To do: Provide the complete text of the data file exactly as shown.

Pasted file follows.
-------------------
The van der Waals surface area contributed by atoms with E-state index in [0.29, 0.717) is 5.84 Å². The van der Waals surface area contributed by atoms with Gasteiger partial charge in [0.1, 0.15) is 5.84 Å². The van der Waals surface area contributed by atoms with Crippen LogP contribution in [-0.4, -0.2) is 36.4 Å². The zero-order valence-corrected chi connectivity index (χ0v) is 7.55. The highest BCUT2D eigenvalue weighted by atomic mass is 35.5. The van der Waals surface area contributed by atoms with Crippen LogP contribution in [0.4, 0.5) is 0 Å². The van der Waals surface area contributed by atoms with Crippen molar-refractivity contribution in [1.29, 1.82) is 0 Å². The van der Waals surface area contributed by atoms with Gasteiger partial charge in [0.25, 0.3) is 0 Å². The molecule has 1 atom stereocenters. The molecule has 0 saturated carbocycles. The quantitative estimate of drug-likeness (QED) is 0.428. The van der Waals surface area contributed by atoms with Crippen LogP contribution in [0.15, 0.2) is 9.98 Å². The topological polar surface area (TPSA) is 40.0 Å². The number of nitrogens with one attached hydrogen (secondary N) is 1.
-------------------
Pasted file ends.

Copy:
The van der Waals surface area contributed by atoms with E-state index in [0.29, 0.717) is 5.84 Å². The van der Waals surface area contributed by atoms with Gasteiger partial charge in [0.1, 0.15) is 5.84 Å². The van der Waals surface area contributed by atoms with Crippen LogP contribution in [-0.4, -0.2) is 36.4 Å². The zero-order valence-corrected chi connectivity index (χ0v) is 7.55. The highest BCUT2D eigenvalue weighted by atomic mass is 35.5. The van der Waals surface area contributed by atoms with Crippen LogP contribution in [0.4, 0.5) is 0 Å². The van der Waals surface area contributed by atoms with Crippen molar-refractivity contribution in [1.29, 1.82) is 0 Å². The van der Waals surface area contributed by atoms with Gasteiger partial charge in [0.25, 0.3) is 0 Å². The molecule has 1 atom stereocenters. The molecule has 0 saturated carbocycles. The quantitative estimate of drug-likeness (QED) is 0.428. The van der Waals surface area contributed by atoms with Crippen LogP contribution in [0.15, 0.2) is 9.98 Å². The topological polar surface area (TPSA) is 40.0 Å². The number of nitrogens with one attached hydrogen (secondary N) is 1.